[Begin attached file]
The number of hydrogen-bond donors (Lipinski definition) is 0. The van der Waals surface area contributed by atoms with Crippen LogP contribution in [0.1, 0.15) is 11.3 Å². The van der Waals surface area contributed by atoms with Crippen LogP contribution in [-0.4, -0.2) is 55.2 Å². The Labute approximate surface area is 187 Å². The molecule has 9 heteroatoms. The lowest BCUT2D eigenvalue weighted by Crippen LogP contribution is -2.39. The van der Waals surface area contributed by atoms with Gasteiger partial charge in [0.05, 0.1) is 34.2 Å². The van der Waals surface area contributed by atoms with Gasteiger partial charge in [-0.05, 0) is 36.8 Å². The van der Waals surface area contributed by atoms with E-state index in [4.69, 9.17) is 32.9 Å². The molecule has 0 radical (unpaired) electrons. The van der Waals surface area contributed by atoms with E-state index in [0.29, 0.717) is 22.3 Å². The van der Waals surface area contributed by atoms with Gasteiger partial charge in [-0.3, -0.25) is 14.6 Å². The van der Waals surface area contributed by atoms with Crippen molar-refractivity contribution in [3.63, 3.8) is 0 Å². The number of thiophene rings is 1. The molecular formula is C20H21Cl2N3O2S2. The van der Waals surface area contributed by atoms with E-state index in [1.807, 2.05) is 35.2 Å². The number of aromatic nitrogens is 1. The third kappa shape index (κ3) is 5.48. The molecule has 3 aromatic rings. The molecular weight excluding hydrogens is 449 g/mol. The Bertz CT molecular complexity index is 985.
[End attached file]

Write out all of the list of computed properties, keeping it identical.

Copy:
The number of hydrogen-bond donors (Lipinski definition) is 0. The van der Waals surface area contributed by atoms with Crippen LogP contribution in [0.1, 0.15) is 11.3 Å². The van der Waals surface area contributed by atoms with Crippen LogP contribution in [-0.4, -0.2) is 55.2 Å². The Labute approximate surface area is 187 Å². The molecule has 9 heteroatoms. The lowest BCUT2D eigenvalue weighted by Crippen LogP contribution is -2.39. The van der Waals surface area contributed by atoms with Gasteiger partial charge in [0.05, 0.1) is 34.2 Å². The van der Waals surface area contributed by atoms with Gasteiger partial charge in [-0.05, 0) is 36.8 Å². The van der Waals surface area contributed by atoms with E-state index in [4.69, 9.17) is 32.9 Å². The molecule has 0 radical (unpaired) electrons. The van der Waals surface area contributed by atoms with E-state index in [0.29, 0.717) is 22.3 Å². The van der Waals surface area contributed by atoms with Gasteiger partial charge in [-0.3, -0.25) is 14.6 Å². The van der Waals surface area contributed by atoms with Crippen molar-refractivity contribution in [3.63, 3.8) is 0 Å². The number of thiophene rings is 1. The molecular formula is C20H21Cl2N3O2S2. The van der Waals surface area contributed by atoms with E-state index in [1.807, 2.05) is 35.2 Å². The number of aromatic nitrogens is 1. The third kappa shape index (κ3) is 5.48. The molecule has 3 aromatic rings. The molecular weight excluding hydrogens is 449 g/mol. The Bertz CT molecular complexity index is 985.